Why You Should Pay Attention to ECOS

Posted on October 26, 2016 by Martha Rudolph

ECOS – the Environmental Council of States – I suspect that most of you have heard of it, but what do you really know about ECOS?  And, why should you care?  As the current Past President of ECOS, I acknowledge upfront that I might be biased – but consider the following.  ECOS is the national non-profit, non-partisan association of state and territorial environmental agency leaders.  ECOS was founded in late 1993 at a time when the relationship between states and the EPA was strained.  As Mary A. Gade, then director of the Illinois Environmental Protection Agency, put it:  “The times called for states to assume primary responsibility and leadership for environmental protection.  As individual states began to articulate this new perspective, state commissioners realized the need to band together for information-sharing, strength, and support.” 

Today, reflected in the ECOS 2016-2020 Strategic Plan, much of ECOS’ original purpose remains:  “To improve the capability of state environmental agencies and their leaders to protect and improve human health and the environment of the United States of America. Our belief is that state government agencies are the keys to delivering environmental protection afforded by both federal and state law.”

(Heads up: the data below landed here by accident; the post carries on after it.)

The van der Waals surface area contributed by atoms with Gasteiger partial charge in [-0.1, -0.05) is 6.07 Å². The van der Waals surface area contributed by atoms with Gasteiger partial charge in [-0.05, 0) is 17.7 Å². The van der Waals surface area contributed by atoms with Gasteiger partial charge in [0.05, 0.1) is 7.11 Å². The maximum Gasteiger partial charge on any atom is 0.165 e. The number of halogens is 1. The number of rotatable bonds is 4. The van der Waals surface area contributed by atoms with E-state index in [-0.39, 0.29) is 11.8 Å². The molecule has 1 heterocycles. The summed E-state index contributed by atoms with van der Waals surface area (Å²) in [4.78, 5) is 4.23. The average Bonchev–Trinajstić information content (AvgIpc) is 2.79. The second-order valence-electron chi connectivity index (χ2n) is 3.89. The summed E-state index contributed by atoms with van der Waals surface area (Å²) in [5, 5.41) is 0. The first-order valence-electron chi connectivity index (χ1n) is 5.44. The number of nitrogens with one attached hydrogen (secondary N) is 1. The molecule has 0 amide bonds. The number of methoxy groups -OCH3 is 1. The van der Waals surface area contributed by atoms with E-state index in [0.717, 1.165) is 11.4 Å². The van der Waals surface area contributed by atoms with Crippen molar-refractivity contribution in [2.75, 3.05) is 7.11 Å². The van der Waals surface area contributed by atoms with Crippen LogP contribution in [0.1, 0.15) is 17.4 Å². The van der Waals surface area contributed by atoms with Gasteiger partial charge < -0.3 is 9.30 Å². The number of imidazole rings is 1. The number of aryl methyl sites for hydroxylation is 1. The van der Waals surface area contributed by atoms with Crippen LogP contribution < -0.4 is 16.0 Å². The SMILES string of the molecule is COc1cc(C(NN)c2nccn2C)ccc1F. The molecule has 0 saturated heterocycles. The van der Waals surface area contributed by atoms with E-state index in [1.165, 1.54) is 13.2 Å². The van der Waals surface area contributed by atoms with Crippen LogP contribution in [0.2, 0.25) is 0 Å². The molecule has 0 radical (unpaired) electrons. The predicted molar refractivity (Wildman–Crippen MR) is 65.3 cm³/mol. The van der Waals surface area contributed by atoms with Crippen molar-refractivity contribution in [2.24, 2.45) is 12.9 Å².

While the purpose remains consistent, how ECOS achieves it has evolved.

One example lies in the ECOS-organized forums where states and EPA meet to discuss - and often debate - environmental concerns and our respective roles in implementing and enforcing environmental programs.  While the early ECOS years were not without success working with EPA, the tenor of the overall relationship with EPA was uneven.  Today, ECOS has a productive relationship with EPA.  We still discuss, debate, and disagree, but in a much more constructive way.  EPA representatives at all levels routinely attend and engage in the spring and fall ECOS meetings, as well as other ECOS conferences.  ECOS members have been invited to internal EPA budget meetings to share our budget concerns and needs.  ECOS and EPA have worked on several joint-governance projects, including the creation of E-Enterprise for the Environment.  Through E-Enterprise, state, EPA and tribal representatives work to streamline environmental business processes and share innovations across programs to improve environmental results, and enhance services to the regulated community and the public by making government more efficient and effective.